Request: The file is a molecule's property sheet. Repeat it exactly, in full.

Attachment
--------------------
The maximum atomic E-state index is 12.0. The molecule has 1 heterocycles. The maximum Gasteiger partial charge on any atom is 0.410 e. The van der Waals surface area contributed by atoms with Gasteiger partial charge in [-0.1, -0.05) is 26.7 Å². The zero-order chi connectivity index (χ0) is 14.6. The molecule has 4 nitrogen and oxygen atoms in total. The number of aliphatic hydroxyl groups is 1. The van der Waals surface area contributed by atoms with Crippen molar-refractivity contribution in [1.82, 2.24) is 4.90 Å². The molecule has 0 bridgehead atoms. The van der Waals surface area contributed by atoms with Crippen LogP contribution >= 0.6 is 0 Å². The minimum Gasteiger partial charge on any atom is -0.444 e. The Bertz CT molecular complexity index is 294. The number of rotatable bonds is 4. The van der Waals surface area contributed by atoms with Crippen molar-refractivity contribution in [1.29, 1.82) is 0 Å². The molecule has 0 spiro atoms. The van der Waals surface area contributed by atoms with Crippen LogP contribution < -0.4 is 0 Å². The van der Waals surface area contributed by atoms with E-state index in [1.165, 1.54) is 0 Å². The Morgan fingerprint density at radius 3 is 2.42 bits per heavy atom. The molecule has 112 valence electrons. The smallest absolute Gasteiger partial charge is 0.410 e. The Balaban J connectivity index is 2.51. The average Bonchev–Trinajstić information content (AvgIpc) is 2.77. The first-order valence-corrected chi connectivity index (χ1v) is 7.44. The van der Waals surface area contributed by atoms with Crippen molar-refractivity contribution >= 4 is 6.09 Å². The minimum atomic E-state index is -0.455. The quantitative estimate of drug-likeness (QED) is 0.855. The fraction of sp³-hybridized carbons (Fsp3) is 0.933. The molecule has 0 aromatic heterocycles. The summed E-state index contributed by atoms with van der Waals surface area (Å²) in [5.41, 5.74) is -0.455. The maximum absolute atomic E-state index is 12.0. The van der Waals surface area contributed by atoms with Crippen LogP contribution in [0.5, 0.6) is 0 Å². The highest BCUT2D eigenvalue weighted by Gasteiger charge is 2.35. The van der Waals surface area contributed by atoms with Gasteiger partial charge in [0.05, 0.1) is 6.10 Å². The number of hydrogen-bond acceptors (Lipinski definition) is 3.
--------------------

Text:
The maximum atomic E-state index is 12.0. The molecule has 1 heterocycles. The maximum Gasteiger partial charge on any atom is 0.410 e. The van der Waals surface area contributed by atoms with Gasteiger partial charge in [-0.1, -0.05) is 26.7 Å². The zero-order chi connectivity index (χ0) is 14.6. The molecule has 4 nitrogen and oxygen atoms in total. The number of aliphatic hydroxyl groups is 1. The van der Waals surface area contributed by atoms with Crippen molar-refractivity contribution in [1.82, 2.24) is 4.90 Å². The molecule has 0 bridgehead atoms. The van der Waals surface area contributed by atoms with Crippen LogP contribution >= 0.6 is 0 Å². The minimum Gasteiger partial charge on any atom is -0.444 e. The Bertz CT molecular complexity index is 294. The number of rotatable bonds is 4. The van der Waals surface area contributed by atoms with Crippen molar-refractivity contribution in [1.29, 1.82) is 0 Å². The molecule has 0 spiro atoms. The van der Waals surface area contributed by atoms with Crippen LogP contribution < -0.4 is 0 Å². The van der Waals surface area contributed by atoms with E-state index in [1.165, 1.54) is 0 Å². The Morgan fingerprint density at radius 3 is 2.42 bits per heavy atom. The molecule has 112 valence electrons. The smallest absolute Gasteiger partial charge is 0.410 e. The Balaban J connectivity index is 2.51. The average Bonchev–Trinajstić information content (AvgIpc) is 2.77. The first-order valence-corrected chi connectivity index (χ1v) is 7.44. The van der Waals surface area contributed by atoms with Crippen molar-refractivity contribution >= 4 is 6.09 Å². The minimum atomic E-state index is -0.455. The quantitative estimate of drug-likeness (QED) is 0.855. The fraction of sp³-hybridized carbons (Fsp3) is 0.933. The molecule has 0 aromatic heterocycles. The summed E-state index contributed by atoms with van der Waals surface area (Å²) in [5.41, 5.74) is -0.455. The maximum absolute atomic E-state index is 12.0. The van der Waals surface area contributed by atoms with Crippen LogP contribution in [0.5, 0.6) is 0 Å². The highest BCUT2D eigenvalue weighted by Gasteiger charge is 2.35. The van der Waals surface area contributed by atoms with Gasteiger partial charge in [0.05, 0.1) is 6.10 Å². The number of hydrogen-bond acceptors (Lipinski definition) is 3.